It’s the prophets birthdays! Prophet Jesus yes, (peace be upon him) but also the prophet who followed 600 years later. That’s right. Yesterday it was Prophet Muhammad’s 1,446th birthday (peace be upon him). It isn’t always like that i.e. Muslims and Christians are celebrating the prophets’ birthdays in December. You know why? Because we Muslims follow the lunar calendar. Next year, Prophet Muhammad’s birthday will move 10 days earlier, perhaps December 1st, and then November 20th in 2018. But lets relish the feeling while it lasts: celebrating our blessings together.
Isn’t it interesting how each faith expresses its blessings in their own way! I love the lights of Christmas—who doesn’t! And I love the sounds of Eid Milad un Nabi. By the way, that translates into: celebration of the prophet’s birth. Every December, New York City sparkles and twinkles; and on every Eid Milad un Nabi, women gather in homes and recite poetry, sing poems in praise of the Prophet Muhammad, and read stories from his life. When I was growing up in Pakistan, Mummy would invite the ladies into her drawing room, push aside the furniture (not she, but her help), lay out sheets on the rug, set up cushions against the wall, light incense burners, and when the ladies gathered filling up every inch on the rug, she would get up every now and then and sprinkle rose water over them. The ladies would cover their hair with a dupatta, sit in reverence, as an elderly auntie would open the session by offering peace and blessings on the prophet. Everyone would join the chant. The auntie would relate stories, and in between, I would sing naats—poems in praise of the prophet. We called it the Milad. It was a ladies thing. Since women did not go to the mosques in Pakistan, this was their way of creating a sacred space for themselves.
Then I came to New York. Then I had children – boys. So we made the Milad a unisex celebration, and I taught my boys the naats. Of course, the naats were all in Urdu and my boys didn’t understand Urdu, definitely not the literary Urdu that poetry was made of. But they humored mom and sang away in their American accent. Thirty years ago, in the 1980s, any attempt to Anglicize naats was considered sacrilege. My argument that’ God is bilingual’ was—I won’t even go there.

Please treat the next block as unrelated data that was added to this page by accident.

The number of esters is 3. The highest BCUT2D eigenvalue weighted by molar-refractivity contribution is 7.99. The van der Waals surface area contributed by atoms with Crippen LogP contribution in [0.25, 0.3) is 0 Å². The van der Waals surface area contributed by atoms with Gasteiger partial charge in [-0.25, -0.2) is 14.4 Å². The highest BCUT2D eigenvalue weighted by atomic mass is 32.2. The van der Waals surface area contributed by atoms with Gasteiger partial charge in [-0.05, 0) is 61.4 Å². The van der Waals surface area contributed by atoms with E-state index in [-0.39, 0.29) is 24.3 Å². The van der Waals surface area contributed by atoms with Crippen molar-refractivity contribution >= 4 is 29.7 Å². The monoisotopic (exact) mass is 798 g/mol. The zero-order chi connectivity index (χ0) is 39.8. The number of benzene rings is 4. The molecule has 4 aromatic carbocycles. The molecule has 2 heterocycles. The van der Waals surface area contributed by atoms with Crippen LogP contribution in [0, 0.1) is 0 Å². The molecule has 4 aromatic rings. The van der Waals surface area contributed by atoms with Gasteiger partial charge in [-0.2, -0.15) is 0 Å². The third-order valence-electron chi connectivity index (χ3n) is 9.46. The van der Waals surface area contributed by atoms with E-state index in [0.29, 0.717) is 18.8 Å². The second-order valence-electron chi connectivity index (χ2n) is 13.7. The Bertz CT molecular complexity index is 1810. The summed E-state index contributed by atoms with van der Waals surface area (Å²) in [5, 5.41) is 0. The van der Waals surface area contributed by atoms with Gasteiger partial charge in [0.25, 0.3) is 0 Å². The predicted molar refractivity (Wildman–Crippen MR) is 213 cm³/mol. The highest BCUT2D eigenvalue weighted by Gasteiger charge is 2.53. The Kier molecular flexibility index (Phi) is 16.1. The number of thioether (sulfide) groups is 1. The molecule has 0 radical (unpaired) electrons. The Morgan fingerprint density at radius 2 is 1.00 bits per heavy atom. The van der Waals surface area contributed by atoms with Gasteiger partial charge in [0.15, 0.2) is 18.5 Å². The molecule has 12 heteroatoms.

Thankfully, our children are so much more sensible than their off-the-boat—sorry, off-the-plane parents.
Yesterday, I watched my four-year old granddaughter, celebrate Eid Milad un Nabi, not by singing naats, but by acting in a play ‘The spider and the cave’. Actually, according to her, she is ‘four-and-three-quarters’. The Cordoba House Sunday school had put up the performance, showcasing the story of Prophet Muhammad’s exodus from Mecca to Medina—without the prophet. When persecuted, he and his companions had fled and taken refuge in a cave. A spider spun a web on the mouth of the cave, and when their pursuers reached the cave, seeing a spider’s web, they assumed that no one would be inside, turned back. He made his way safely and took refuge in Medina, and that date marks the beginning of the Muslim calendar, similar to the exodus marking the beginning of the Jewish calendar. Getting back to the play—it was the cutest show on earth. Our children had found a novel way for their children to celebrate their blessings in an American setting, side-by-side with Christmas—literally. The foyer of the venue was adorned with a sparkling Christmas tree, and in the theater, Muslims children were—well I just described that. And the play was a musical—with violins and drums, and mommies and daddies in the audience had to, I mean had to join the chorus when the angels fluttered in. The festival of Eid Milad had been Americanized—wholly American and wholly Islamic. Good job!
My take away: There is more than one way of doing the right thing. And there is more than one way of celebrating our blessings.